Last week, the state supreme court unanimously ruled that a provision of North Carolina’s cyberbullying statute, G.S. 14-458.1, “violates the First Amendment.” The case is State v. Bishop, and the opinion is here. I previously wrote here about the court of appeals ruling upholding the statute. This post summarizes the case and discusses the new opinion. Continue reading
Tag Archives: cyberbullying
Cyberbullying Statute Struck Down
The court of appeals just upheld North Carolina’s cyberbullying statute over a First Amendment challenge. The result is especially noteworthy because it contrasts with a ruling last year in a similar case in New York. But the opinion does leave at least one important issue open. Continue reading →
Perhaps in response to news reports of teen suicides blamed on embarrassing and/or insensitive web postings, I have been fielding a fair number of calls about North Carolina’s cyberbullying statute. The statute, G.S. 14-458.1, was enacted in 2009 and applies to offenses committed on or after that date. S.L. 2009-551, sec. 3.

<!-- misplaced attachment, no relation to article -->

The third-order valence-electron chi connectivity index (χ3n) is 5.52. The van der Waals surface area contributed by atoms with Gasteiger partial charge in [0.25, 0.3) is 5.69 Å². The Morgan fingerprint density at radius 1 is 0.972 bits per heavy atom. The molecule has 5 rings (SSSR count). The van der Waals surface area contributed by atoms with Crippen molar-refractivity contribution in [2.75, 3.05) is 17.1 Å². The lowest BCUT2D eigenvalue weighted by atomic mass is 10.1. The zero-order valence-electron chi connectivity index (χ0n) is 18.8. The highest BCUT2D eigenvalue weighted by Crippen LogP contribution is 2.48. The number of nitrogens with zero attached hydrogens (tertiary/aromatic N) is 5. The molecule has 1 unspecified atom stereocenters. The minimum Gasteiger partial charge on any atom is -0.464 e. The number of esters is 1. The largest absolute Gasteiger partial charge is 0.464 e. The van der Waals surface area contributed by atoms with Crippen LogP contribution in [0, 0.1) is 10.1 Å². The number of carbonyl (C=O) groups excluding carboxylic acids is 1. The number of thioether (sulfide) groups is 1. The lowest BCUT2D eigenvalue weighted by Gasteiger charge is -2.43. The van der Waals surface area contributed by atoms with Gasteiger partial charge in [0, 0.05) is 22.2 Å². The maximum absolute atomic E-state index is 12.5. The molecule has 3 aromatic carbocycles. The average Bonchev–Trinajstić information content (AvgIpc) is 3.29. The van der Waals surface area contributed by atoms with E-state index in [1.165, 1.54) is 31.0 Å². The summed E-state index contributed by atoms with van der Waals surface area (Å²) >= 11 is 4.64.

Subsection (a) sets out the elements of the offense. A person is guilty of cyberbullying when he or she uses a computer or computer network to do any one of the following six things:
(1) with the intent to intimidate or torment a minor
(a) builds a fake profile or Web site;
(b) poses as a minor in an Internet chat room or electronic mail or instant message;
(c) follows a minor online or into an Internet chat room; or
(d) posts or encourages others to post on the Internet private, personal, or sexual information pertaining to a minor; or
(2) with the intent to intimidate or torment a minor or the minor’s parent or guardian
(a) posts a real or doctored image of a minor on the Internet;
(b) accesses, alters, or erases any computer network, computer data, computer program, or computer software, including breaking into a password protected account or stealing or otherwise accessing passwords; or
(c) uses a computer system for repeated, continuing, or sustained electronic communications, including electronic mail or other transmissions, to a minor; or